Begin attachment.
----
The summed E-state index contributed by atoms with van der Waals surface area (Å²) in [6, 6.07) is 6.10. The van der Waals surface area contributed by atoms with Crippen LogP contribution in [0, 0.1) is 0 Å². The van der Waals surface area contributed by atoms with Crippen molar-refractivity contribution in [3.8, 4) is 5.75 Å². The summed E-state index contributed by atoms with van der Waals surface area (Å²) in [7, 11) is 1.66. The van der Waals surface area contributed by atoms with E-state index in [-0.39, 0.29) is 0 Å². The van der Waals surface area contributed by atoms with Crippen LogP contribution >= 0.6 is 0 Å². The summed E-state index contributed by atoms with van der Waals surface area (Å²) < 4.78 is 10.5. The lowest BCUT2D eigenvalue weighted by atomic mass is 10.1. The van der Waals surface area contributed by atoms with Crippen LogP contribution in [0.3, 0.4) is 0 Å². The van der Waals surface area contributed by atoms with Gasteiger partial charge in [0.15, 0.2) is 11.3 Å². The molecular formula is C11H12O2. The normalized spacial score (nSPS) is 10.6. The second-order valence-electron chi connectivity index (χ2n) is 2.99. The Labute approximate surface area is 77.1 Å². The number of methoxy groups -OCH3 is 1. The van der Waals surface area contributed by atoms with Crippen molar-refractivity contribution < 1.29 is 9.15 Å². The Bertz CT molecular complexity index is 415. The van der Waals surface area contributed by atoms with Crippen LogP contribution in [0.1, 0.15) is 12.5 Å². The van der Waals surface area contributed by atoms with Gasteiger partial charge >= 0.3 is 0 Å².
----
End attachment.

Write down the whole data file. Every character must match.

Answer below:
The summed E-state index contributed by atoms with van der Waals surface area (Å²) in [6, 6.07) is 6.10. The van der Waals surface area contributed by atoms with Crippen LogP contribution in [0, 0.1) is 0 Å². The van der Waals surface area contributed by atoms with Crippen molar-refractivity contribution in [3.8, 4) is 5.75 Å². The summed E-state index contributed by atoms with van der Waals surface area (Å²) in [7, 11) is 1.66. The van der Waals surface area contributed by atoms with E-state index in [-0.39, 0.29) is 0 Å². The van der Waals surface area contributed by atoms with Crippen LogP contribution >= 0.6 is 0 Å². The summed E-state index contributed by atoms with van der Waals surface area (Å²) < 4.78 is 10.5. The lowest BCUT2D eigenvalue weighted by atomic mass is 10.1. The van der Waals surface area contributed by atoms with Crippen LogP contribution in [0.3, 0.4) is 0 Å². The van der Waals surface area contributed by atoms with Gasteiger partial charge in [0.15, 0.2) is 11.3 Å². The molecular formula is C11H12O2. The normalized spacial score (nSPS) is 10.6. The second-order valence-electron chi connectivity index (χ2n) is 2.99. The Labute approximate surface area is 77.1 Å². The number of methoxy groups -OCH3 is 1. The van der Waals surface area contributed by atoms with Crippen molar-refractivity contribution < 1.29 is 9.15 Å². The Bertz CT molecular complexity index is 415. The van der Waals surface area contributed by atoms with Crippen LogP contribution in [0.1, 0.15) is 12.5 Å². The van der Waals surface area contributed by atoms with Gasteiger partial charge >= 0.3 is 0 Å².